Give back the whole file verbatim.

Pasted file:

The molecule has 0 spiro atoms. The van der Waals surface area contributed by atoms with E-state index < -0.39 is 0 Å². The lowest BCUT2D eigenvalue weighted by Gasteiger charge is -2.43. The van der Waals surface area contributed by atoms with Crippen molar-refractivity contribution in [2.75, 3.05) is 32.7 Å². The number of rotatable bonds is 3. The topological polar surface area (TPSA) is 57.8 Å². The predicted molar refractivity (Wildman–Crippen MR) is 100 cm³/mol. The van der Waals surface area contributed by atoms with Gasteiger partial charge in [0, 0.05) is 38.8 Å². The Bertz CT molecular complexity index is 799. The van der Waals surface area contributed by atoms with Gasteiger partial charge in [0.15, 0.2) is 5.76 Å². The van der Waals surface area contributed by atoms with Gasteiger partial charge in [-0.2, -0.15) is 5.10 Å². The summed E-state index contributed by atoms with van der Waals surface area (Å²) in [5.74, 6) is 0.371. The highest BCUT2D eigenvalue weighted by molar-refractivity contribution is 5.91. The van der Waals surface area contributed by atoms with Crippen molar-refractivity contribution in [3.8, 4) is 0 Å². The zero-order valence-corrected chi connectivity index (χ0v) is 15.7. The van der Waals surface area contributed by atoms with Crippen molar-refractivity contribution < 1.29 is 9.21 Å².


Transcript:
The molecule has 0 spiro atoms. The van der Waals surface area contributed by atoms with E-state index < -0.39 is 0 Å². The lowest BCUT2D eigenvalue weighted by Gasteiger charge is -2.43. The van der Waals surface area contributed by atoms with Crippen molar-refractivity contribution in [2.75, 3.05) is 32.7 Å². The number of rotatable bonds is 3. The topological polar surface area (TPSA) is 57.8 Å². The predicted molar refractivity (Wildman–Crippen MR) is 100 cm³/mol. The van der Waals surface area contributed by atoms with Gasteiger partial charge in [0, 0.05) is 38.8 Å². The Bertz CT molecular complexity index is 799. The van der Waals surface area contributed by atoms with Gasteiger partial charge in [0.15, 0.2) is 5.76 Å². The van der Waals surface area contributed by atoms with Gasteiger partial charge in [-0.2, -0.15) is 5.10 Å². The summed E-state index contributed by atoms with van der Waals surface area (Å²) in [5.74, 6) is 0.371. The highest BCUT2D eigenvalue weighted by molar-refractivity contribution is 5.91. The van der Waals surface area contributed by atoms with Crippen molar-refractivity contribution in [3.8, 4) is 0 Å². The zero-order valence-corrected chi connectivity index (χ0v) is 15.7. The van der Waals surface area contributed by atoms with Crippen molar-refractivity contribution < 1.29 is 9.21 Å².